Changing the face of Grand Forks

Restoration and protection are priorities for the city of Grand Forks

Emmeline Marshall-Hill, Graham Watt and Brian Taylor, on the shore of the Granby River, Grand Forks, B.C.

Emmeline Marshall-Hill, housing branch director, Boundary Flood Recovery; Graham Watt, flood recovery manager for the Regional District of Kootenay Boundary; and Brian Taylor, mayor of Grand Forks. — Kevin McKinnon photo

A year after the May 2018 flood in the Boundary region of B.C., the City of Grand Forks has developed a strategic buy-out and redevelopment plan to compensate its residents for their losses and protect the community in the event of future flood threats.

The City cannot accomplish the task of buyout and redevelopment without significant financial help from the provincial and federal governments, and it has applied to the Disaster Mitigation & Adaptation Fund for $50 million. The funding has not, as of June 12, been approved, but Brian Taylor, the mayor of Grand Forks, said “all indications are positive” for a favourable response.

The goal and the plan

The City wants to ensure that its citizens are safely housed and that they are protected from  flood disaster in the future. To help accomplish that, the City has decided to buy out the owners of properties in the neighbourhood known as North Ruckle, and return the area to its natural flood-plain status.

Grand Forks city hall reflects the city's historical ambience. — Photo courtesy City of Grand Forks

Protecting the downtown core from future flooding means building a new system of dikes along the river and reinforcing the river banks. In the event of rising water, the dikes would keep the water out of the downtown, but force it to spill more extensively into the flood plain.

“Restoring the area to a flood plain would safely provide flood-water storage to lower the impact of the water passing through the community,” said Graham Watt, the flood recovery manager for the Regional District of Kootenay Boundary.

“We understand this is a hard transition for many in the area, but when looking at a map of North Ruckle I can envision how the flood plain could be a functional part of the community over the long term. We could create many recreation and tourism opportunities there: campgrounds, wetlands, parkland, natural areas for disc golf—those could all be designed to flood safely, without damage to the infrastructure.”

Watt said that using natural ecosystems to provide flood control or groundwater protection is a good long-term investment. The cost and stress of relocating residents and restoring the flood plain is high initially, but it only needs to be done once. The cost of repeated flood remediation adds up, as does the human toll from repeated trauma and stress.

Messages from the front lines

We spoke with a few of the people who are leading the recovery effort in Grand Forks, and have encapsulated some of what they said about the work that is being done to rebuild and restore the community.

Brian Taylor, mayor, advised us that the Building B.C.: Community Housing Fund is building more than 50 affordable rental homes for families and seniors in Grand Forks. Construction is expected to be completed by fall 2019.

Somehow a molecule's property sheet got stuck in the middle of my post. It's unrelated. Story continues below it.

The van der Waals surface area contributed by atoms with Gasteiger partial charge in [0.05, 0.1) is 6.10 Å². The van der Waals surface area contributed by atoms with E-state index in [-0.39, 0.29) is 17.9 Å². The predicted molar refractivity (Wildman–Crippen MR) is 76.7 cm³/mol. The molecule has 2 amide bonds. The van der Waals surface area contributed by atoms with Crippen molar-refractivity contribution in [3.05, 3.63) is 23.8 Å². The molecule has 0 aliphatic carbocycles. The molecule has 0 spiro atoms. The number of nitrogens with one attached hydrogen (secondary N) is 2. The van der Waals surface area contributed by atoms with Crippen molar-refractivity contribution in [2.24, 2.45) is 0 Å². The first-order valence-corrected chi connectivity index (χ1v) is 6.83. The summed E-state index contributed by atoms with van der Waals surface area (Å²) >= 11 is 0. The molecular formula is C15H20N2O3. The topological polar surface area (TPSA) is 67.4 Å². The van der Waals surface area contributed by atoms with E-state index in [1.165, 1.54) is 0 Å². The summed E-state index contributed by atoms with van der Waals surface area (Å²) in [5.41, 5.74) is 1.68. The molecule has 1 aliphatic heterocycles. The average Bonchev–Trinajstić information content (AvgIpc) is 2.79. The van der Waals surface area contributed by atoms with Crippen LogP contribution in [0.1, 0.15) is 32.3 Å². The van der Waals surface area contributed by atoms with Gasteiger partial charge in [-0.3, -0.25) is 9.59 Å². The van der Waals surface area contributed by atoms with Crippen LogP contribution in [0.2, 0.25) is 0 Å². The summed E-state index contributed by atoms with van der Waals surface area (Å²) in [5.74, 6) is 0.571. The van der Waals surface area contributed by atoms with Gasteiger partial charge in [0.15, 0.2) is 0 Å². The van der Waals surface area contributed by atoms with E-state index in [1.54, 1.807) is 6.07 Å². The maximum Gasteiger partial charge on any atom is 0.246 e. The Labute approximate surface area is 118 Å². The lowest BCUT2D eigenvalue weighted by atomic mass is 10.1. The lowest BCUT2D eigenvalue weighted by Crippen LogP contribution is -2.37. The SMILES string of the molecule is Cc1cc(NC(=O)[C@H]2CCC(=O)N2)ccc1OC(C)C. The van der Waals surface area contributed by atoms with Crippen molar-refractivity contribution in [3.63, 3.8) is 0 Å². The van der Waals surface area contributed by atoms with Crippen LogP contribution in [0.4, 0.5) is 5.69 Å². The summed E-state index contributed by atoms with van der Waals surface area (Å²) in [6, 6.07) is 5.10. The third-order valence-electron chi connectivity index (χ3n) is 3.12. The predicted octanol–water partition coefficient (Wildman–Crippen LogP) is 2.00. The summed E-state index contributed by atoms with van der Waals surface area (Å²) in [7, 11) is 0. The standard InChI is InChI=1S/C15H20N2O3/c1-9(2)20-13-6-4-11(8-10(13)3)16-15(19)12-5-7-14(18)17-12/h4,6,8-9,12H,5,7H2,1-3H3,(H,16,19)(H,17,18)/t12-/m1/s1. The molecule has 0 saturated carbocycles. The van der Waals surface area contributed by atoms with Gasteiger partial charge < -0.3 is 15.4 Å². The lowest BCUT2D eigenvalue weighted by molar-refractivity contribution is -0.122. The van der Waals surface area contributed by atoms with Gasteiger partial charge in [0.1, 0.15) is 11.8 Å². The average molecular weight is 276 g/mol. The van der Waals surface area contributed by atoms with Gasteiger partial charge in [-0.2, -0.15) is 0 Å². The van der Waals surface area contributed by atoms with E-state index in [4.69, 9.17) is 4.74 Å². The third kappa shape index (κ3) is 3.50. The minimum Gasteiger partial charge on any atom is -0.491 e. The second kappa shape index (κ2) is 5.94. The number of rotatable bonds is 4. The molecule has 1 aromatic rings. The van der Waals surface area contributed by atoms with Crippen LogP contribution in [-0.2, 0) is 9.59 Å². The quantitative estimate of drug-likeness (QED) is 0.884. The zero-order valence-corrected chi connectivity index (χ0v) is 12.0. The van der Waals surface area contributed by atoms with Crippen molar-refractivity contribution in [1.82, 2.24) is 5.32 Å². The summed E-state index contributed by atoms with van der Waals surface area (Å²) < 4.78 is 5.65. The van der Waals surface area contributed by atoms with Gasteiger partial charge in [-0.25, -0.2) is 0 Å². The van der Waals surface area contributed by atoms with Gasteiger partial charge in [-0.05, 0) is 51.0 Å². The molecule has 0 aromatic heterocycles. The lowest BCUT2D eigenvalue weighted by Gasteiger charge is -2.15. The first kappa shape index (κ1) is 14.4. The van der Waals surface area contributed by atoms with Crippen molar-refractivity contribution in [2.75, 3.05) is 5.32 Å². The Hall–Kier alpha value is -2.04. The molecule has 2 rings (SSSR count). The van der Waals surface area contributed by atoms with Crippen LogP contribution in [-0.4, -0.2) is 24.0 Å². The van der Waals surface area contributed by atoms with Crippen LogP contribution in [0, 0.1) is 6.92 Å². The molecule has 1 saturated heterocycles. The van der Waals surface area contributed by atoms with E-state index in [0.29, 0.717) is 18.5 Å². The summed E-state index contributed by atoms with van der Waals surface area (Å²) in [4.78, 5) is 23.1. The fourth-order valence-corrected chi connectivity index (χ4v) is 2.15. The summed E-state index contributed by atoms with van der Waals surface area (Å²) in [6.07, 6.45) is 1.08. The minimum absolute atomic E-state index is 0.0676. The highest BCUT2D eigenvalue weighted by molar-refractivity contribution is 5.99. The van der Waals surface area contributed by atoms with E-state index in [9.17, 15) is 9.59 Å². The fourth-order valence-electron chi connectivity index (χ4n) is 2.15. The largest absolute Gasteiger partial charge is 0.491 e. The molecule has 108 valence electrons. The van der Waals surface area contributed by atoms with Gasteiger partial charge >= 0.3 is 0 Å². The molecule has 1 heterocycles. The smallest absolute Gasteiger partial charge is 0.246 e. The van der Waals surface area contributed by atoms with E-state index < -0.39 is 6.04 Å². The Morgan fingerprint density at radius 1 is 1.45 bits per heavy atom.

Additionally, to accommodate people who are homeless or at risk of homelessness, B.C. Housing plans to build 34 one-bedroom units with 24/7 support services, including meal programs and life and employment skills training.

“Council is working very hard to stay on top of complex issues,” Taylor said. “The decisions we’re making now will shape the future of our community—we’re taking those decisions seriously.”

The Building B.C.: Community Housing Fund is building more than 50 affordable rental homes for families and seniors in Grand Forks. — Kevin McKinnon photo

Jennifer Wetmore, manager, community economic development, Community Futures, and economic recovery lead for Grand Forks: “There are some amazing, amazing entrepreneurs in this community. They’ve been fighting the good fight for the last year, and I’m so proud of them.

“We are being as innovative and creative as we can, and other communities need to hear our story and learn from us. They need to protect themselves.”

Emmeline Marshall-Hill, housing branch director, Boundary Flood Recovery: “The Mennonite Disaster Service (a team of volunteers who are repairing and building houses in Grand Forks) is one of the most incredible teams that I have ever had the privilege of working with. These are people—complete strangers to us—who wake up every day and work tirelessly to help. They are fantastic human beings and their enthusiasm is contagious.”

Mennonite Disaster Relief volunteers build new homes in Grand Forks, B.C. — Photo courtesy Amber Armstrong

Amber Esovoloff, Downtown Business Association: “I’m really proud of the way members of our business community have come together and supported each other. All sorts of people are working together in spite of being competitors in business.”

Graham Watt: “We’ve been through a year of recovery with a lot of individual successes, and some collective ones as well. It’s amazing to see people turn the corner and start moving forward. I think that confirmation of the (disaster mitigation) funding would enable that to happen on a large scale, for the whole community.” 

Marie Milner

Marie Milner is a writer and photographer for Kootenay Business magazine and several other publications. She appreciates the inspiration that she gets during her interviews and hopes to share that inspiration with you. View all of Marie Milner’s articles

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